The region saw the Nintendo DS platform dominates sales at 51,814 units, breaking down into 41,839 DSi sales and 9,975 DS Lite sales, while Sony’s PSP followed behind at 29,552 units.
Microsoft’s Xbox 360 led the home console sales with 25,334 units, beating out the Wii at 16,973 units and PS3 at 16,149 units, as well as the PlayStation 2 which lagged behind at 5029 units.
This is quite surprising, given the fact that the PlayStation and Wii consoles are both Japanese-made. There could be a variety of reasons why this has happened but that is quite beside the point right now. If Sony wants to make a comeback, they have to do something â€“ and quick.
Posted March 8th, 2009 by Maki+ | Comments (5)
The new slim PSP could be one of the hottest gifts this coming Christmas. The new svelte look for the Sony PSP really suits it well and makes it a sleeker looking gadget. The new colors (blue, silver and pink aside from black and white) are also making it a more visually desirable product.
But now you can also add red to the color offerings for the PSP. The new color — officially called Deep Red — will become available this December 13. With new peripherals and uses being given to the PSP (cameras, GPS, TV tuners) the PSP may just have a few more years added to its lifespan.
Posted December 12th, 2007 by Maki+ | Comment (1)
Microsoft’s Xbox 360 may be a success in the US, but go to Japan and the American made console lags behind both the Nintendo (the current blockbuster console) and Sony (whose PlayStation 3 is getting respectable number lately). Microsoft’ third place showing in Japan shows that the fiercely loyal Japanese are not that easily impressed by something that is American. In fact, even some of the games that are developed by American developers are not usually very popular among the Japanese.
It came as a surprise though this week when the Xbox 360 actually outsold both the PS3 and the PS2. According to the Media Create top 50 Sales Chart, the Xbox 360 sold 17,673 units in one week, effectively pushing total sales to 500,000. This is a figure that the original Xbox never managed to achieve.
The PS3′s sales numbers are actually very near the 360′s at 17,434. In fact, it may be likely that the PS3 beat the 360 in sales because Media Create only makes an estimation based on a sampling of stores. Thus, the 360′s triumph may be more of a moral one.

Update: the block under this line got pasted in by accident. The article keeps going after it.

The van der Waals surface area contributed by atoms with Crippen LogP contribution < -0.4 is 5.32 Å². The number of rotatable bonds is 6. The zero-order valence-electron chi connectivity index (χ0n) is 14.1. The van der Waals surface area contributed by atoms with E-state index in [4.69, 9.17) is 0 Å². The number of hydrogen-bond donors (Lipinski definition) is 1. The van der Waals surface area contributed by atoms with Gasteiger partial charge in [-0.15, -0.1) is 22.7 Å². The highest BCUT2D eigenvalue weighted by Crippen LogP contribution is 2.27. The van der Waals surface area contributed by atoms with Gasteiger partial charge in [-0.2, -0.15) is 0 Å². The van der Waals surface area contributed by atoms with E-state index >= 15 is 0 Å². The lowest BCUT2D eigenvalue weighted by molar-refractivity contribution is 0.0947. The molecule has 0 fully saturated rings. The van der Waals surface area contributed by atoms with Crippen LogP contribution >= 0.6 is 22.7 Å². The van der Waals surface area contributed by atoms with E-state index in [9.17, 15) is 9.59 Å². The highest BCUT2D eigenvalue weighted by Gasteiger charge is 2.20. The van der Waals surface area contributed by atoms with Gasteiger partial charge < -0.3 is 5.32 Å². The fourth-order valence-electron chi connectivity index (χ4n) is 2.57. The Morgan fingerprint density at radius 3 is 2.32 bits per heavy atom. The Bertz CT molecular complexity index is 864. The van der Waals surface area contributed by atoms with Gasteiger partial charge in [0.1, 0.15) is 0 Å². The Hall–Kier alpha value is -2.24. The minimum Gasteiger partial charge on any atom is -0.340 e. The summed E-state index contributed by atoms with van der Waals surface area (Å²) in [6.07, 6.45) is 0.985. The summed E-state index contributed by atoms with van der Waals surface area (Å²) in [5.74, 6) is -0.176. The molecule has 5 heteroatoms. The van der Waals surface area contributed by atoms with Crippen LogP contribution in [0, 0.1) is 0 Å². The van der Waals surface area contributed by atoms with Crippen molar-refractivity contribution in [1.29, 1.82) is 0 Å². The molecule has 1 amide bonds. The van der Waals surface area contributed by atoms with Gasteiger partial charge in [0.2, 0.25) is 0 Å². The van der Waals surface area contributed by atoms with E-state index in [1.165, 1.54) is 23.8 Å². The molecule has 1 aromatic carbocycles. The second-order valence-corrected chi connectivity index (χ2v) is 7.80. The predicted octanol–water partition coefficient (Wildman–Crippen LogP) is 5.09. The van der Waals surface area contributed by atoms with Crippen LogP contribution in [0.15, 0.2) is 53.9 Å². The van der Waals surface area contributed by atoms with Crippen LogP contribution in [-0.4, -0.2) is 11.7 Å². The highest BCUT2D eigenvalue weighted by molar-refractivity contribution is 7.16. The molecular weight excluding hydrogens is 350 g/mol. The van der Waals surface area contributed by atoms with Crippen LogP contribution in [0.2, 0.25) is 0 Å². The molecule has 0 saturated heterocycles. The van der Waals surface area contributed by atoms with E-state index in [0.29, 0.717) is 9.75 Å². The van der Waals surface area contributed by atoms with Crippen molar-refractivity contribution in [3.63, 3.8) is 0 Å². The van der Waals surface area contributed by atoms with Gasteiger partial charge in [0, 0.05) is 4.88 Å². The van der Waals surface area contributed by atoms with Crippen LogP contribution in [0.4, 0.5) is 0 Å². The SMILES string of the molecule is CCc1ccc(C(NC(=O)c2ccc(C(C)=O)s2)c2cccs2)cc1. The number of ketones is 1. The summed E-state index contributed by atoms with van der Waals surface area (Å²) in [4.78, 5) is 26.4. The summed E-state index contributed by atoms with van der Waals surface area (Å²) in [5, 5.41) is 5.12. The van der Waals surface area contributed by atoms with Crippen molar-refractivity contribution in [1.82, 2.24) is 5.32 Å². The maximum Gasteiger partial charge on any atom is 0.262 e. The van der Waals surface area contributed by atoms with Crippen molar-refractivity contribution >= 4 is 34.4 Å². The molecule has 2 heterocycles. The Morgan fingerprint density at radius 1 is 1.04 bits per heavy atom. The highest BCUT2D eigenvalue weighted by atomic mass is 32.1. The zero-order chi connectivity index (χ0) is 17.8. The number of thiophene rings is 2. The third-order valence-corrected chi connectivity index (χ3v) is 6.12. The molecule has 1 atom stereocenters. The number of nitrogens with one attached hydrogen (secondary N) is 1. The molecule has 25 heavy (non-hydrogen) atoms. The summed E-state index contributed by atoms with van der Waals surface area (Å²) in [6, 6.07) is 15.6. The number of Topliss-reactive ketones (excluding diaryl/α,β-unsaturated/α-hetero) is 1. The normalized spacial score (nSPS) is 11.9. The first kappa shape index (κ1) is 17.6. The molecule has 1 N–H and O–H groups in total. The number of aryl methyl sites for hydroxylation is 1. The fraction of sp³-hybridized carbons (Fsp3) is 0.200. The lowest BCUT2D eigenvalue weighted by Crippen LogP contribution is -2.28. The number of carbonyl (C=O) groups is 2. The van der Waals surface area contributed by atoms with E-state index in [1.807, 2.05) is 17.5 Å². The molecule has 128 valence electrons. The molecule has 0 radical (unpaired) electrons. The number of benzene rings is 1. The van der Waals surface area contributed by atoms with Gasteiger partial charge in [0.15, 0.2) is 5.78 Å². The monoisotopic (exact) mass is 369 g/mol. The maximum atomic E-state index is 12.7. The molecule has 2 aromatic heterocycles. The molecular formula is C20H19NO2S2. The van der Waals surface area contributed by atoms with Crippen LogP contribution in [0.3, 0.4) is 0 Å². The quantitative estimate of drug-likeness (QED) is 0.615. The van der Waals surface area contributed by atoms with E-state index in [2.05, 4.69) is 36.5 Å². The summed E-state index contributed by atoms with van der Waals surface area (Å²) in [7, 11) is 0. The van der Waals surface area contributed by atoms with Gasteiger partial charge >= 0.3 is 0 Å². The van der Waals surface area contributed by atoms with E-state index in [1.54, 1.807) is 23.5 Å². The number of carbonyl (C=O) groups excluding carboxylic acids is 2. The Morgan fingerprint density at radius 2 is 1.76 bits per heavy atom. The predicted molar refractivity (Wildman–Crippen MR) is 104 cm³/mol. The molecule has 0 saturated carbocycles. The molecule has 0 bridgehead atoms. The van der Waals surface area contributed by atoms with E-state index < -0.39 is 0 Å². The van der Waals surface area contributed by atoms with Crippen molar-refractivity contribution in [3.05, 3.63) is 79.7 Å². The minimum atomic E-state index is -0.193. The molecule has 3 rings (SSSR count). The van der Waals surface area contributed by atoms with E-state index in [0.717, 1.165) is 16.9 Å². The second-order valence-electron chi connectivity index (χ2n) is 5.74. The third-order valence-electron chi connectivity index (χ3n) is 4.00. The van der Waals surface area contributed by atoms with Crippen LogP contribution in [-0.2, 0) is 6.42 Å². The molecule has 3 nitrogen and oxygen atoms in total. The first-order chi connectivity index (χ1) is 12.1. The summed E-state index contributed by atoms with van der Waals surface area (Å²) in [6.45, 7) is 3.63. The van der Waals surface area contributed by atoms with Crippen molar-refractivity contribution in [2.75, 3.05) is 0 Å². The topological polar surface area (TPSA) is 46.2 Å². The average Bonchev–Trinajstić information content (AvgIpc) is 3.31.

The true test for Microsoft is if it can continue the numbers for the following weeks. It will also be a gauge whether the Japanese has finally embraced a foreign console.
Posted November 12th, 2007 by Maki+ | Comment (0)
When it comes to quirky games nothing can beat the Japanese. They have practically invented the genre and the market for games that are so out of this world in concept and gameplay that you wouldn’t even think that it is playable, much less marketable. And yet, the Japanese have proven time and time again that their formula actually succeeds in capturing the imaginations (and the wallets) of gamers.
Of course, most of these quirky games would really cater more or less exclusively to the Japanese domestic market itself. Take for example the popularity of “dating” simulators. These dating games are one of the biggest game genres in Japan but it has yet to really penetrate the market abroad. But thent there are games that are soo out there in concept and gameplay mechnics but still manages to get a worldwide audience.
Katamari Damacy is a puzzle/adventure game. You play the role of an alien who needs to replace “lost” stars in the sky and the only way you can do that is by accumulating all types of things on earth by rolling a “sticky” ball until you reach a desired diameter. It’s a really crazy concept but it became a really huge game when it was released and even spawned a sequel.
I think we should try to imitate the Japanese people’s ability to become open about new changes and ideas.
Posted October 27th, 2007 by Maki+ | Comment (0)